While the role (if any) of central planning in the new system is nebulous, the law is far more precise in matters of foreign trade and joint ventures (Article 37). Domestic enterprises have been granted the right to engage in foreign trade, and seek joint ventures with foreign partners—a radical change in economic policy. Under the old system, trade was centrally directed and controlled by the Ministry of Trade. This system began to break down in the mid-1970s and foreign trade companies under powerful Party, state and military organizations came to monopolize the flow of foreign currency and goods into and out of the country. The new law appears to have abolished this system.

Whether enterprises will be able to actually exercise such rights to trade and obtain foreign investment is far from clear. However, at least on paper, North Korea’s domestic enterprises are now allowed to engage in ‘foreign economic activities’ and even receive foreign investment capital; previously, most enterprises had no such rights. So this is indeed a radical change. Yet, the most radical change has been made in the financial management of enterprises prescribed in the act.

De Facto Recognition of Capital Markets

In North Korea, all banks are owned by the state and on paper there was, until very recently, no recognition of the existence of private capital as a source of investment. Indeed, markets are rarely discussed in the open-access media, or in the works of Kim Il Sung or Kim Jong Il.

However, since the famine, many sectors of the North Korean economy have become partially marketized. Even where markets and entrepreneurship are not visible on the surface, studies of North Korean markets confirm that many private companies are registered as ‘pseudo-state enterprises’ (PSEs).[5]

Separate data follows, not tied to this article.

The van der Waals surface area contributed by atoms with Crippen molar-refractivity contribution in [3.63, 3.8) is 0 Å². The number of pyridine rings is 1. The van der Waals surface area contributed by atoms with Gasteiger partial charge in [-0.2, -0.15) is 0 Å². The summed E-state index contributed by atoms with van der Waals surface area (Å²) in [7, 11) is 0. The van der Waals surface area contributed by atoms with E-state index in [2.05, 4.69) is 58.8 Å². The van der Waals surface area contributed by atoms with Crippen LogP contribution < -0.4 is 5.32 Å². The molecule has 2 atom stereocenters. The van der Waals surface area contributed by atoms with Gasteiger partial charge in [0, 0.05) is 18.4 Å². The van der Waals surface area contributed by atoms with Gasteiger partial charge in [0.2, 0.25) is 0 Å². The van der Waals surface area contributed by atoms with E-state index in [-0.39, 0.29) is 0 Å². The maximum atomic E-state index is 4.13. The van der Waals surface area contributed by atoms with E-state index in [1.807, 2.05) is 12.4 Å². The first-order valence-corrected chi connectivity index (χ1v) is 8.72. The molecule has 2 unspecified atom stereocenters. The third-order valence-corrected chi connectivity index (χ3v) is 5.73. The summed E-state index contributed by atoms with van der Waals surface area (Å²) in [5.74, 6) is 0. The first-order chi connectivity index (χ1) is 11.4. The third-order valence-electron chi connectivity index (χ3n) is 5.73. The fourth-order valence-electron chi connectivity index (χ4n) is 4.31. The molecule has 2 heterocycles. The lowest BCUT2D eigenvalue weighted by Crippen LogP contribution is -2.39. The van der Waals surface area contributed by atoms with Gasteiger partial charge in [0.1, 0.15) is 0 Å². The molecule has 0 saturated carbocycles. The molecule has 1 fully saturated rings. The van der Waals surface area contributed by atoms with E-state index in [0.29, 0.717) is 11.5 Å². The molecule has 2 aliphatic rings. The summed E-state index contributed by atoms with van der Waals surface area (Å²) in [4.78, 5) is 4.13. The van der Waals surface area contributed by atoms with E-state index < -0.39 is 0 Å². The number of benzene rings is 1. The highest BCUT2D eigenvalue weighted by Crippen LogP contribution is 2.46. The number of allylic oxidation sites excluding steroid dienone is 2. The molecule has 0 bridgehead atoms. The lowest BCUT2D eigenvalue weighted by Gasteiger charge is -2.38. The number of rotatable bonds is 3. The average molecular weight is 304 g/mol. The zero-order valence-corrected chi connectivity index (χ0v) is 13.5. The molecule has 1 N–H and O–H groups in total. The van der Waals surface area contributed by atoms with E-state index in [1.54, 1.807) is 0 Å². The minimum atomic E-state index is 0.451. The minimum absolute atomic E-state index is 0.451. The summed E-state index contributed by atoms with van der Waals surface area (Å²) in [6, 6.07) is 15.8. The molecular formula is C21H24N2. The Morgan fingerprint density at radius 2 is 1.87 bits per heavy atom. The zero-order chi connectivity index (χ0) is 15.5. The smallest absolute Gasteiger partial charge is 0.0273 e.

The Enterprise Act does not directly recognize the existence of private capital, or the private entrepreneurial class (the so-called ‘Money Masters’ or ‘Tonju’ in Korean). Yet, the 2014 revision to the act explicitly allows enterprises to make use of ‘the unused cash of residents’ to finance their operations (Article 38). This was discovered in June by a South Korean journalist, and appears to legalize private investment in state enterprises. Previously, the cash holdings of the North Korean people were supposed to be placed in state banks before they could be given to state enterprises as grants or loans.

In the last two decades, the North Korean government has utilized a number of strategies to bring cash held by its people into the state economy. These include personal bank accounts (with debit cards like the Narae Card), savings accounts, and the confiscatory currency reform of 2009. Now the regime has decided to let its people invest directly in production, and thus seems to have de facto legalized ‘pseudo-state property.’ If this is true and if the regime does not renege on such commitments, North Korea’s economy could see an investment boom as more private investors feel free to create new, larger businesses, under the cover of the state. That said, without outside support, the necessary longer-term investments in infrastructure will probably not be possible due to a scarcity of funds.

A High Mountain to Climb

These changes to the SOE laws are the first steps on a long road to economic reform. Private property still is illegal, and the regime will need to figure out how to further expand the rights of de facto private business in order to ensure that recent economic growth is sustainable. Removing the Party, a bastion of the old socialist order, from daily economic life is clearly a step in the right direction, as it allows enterprise management and entrepreneurs to worry less about ideology. At the same time, the nuclear and missile programs mean that the foreign investment the country needs to grow and reconstruct its shattered infrastructure will likely not be forthcoming. These limited but real changes will likely run up against the hard realities that the regime’s foreign policy has created.


  1. [1]

    Like in the film “The Person Who Remains in My Heart,” viewable here in Korean: https://www.youtube.com/watch?v=uhZoC-pgBZo.

  2. [2]

    At the top level, this system of titles is a direct copy of the original Soviet enterprise system. See: Michael Ellman, “Seven theses on Kosyginism,” De Economist, March 1977, Volume 125, Issue 1, p. 32.

  3. [3]
  4. [4]

    Like this one from 2016 written by a member of the economics faculty at Kim Il Sung University website: http://www.ryongnamsan.edu.kp/univ/success/social/part/814. I am grateful to Alek Sigley of Tongil Tours for pointing me in the direction of this.

  5. [5]

    See: Andrei Lankov, Peter Ward, Ho-yeol Yoo and Ji-young Kim, “Making Money in the State: North Korea’s Pseudo-State Enterprises in the early 2000s,” Journal of East Asian Studies, pp. 51-67.